One excellent example of where this worked out for everyone is a client who had a lot of money invested with us, but was always chasing high returns and never wanted to talk about life insurance. I developed a relationship with his son who was in medical school at the time. He shared with us that he wanted to leave each of his children a specific amount when he died, and we told him we could do that for him immediately. Once we showed him how powerful life insurance can be, he immediately set up an ILIT with $6 million of coverage in it. He includes that life insurance death benefit in his net-worth calculation because he knows that is money that will be passed along. The kids have already told me how much they appreciate the planning I have helped with and that they will continue to have me manage everything. Make sure you include them, or they will have their own advisor waiting to take over everything.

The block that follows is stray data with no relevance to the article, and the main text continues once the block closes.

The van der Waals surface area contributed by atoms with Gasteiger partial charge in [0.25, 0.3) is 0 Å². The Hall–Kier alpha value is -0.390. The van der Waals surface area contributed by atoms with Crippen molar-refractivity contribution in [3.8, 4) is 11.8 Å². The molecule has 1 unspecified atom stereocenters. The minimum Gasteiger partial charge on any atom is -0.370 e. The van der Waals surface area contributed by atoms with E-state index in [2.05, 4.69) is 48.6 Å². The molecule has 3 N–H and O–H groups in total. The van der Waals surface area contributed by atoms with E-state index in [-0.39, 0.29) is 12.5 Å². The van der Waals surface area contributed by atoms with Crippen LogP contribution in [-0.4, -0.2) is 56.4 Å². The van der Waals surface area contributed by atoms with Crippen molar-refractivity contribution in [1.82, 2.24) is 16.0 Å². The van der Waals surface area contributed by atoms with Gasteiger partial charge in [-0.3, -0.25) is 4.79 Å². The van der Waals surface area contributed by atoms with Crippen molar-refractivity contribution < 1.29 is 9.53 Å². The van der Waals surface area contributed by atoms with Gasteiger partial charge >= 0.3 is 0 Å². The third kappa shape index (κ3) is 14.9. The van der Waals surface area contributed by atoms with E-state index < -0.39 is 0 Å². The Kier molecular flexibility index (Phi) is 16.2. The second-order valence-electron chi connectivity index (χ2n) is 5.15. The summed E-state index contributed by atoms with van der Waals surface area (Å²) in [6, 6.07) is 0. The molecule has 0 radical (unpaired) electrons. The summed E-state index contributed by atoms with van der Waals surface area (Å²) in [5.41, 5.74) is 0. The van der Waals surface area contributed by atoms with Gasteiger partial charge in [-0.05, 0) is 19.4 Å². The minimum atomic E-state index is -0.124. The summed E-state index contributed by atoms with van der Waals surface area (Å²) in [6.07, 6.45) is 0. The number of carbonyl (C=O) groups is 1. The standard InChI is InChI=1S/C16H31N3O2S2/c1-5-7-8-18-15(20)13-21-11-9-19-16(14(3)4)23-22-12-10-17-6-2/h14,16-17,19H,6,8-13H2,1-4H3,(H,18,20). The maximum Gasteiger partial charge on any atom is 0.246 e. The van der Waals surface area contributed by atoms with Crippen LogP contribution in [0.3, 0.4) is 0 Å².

You are also protecting your best clients by making sure their children have done some proper planning, such as having adequate insurance coverage too. I have run into cases where the adult child was irresponsible and didn’t even have medical insurance. If something happened to that child, the parent would have done anything to get him or her treatment, so it was better to make sure the proper insurance coverage was put in force from the beginning.

So to wrap up, sharing a practice has made it more fun, more profitable, and better for our clients. It can be a lonely business out there. But it doesn’t have to be.

Matthew T. Hoesly, CFP, ChFC, is a nine-year MDRT member with four Court of the Table qualifications and one Top of the Table honor from Norfolk, Virginia. He was president of his local NAIFA board in 2012 and is an active member of a national study group.

Michelle L. Hoesly, CLU, ChFC, of Norfolk, Virginia, is a 38-year member of MDRT with three Court of the Table and 14 Top of the Table honors. She is a Past President of MDRT and past Top of the Table Chair.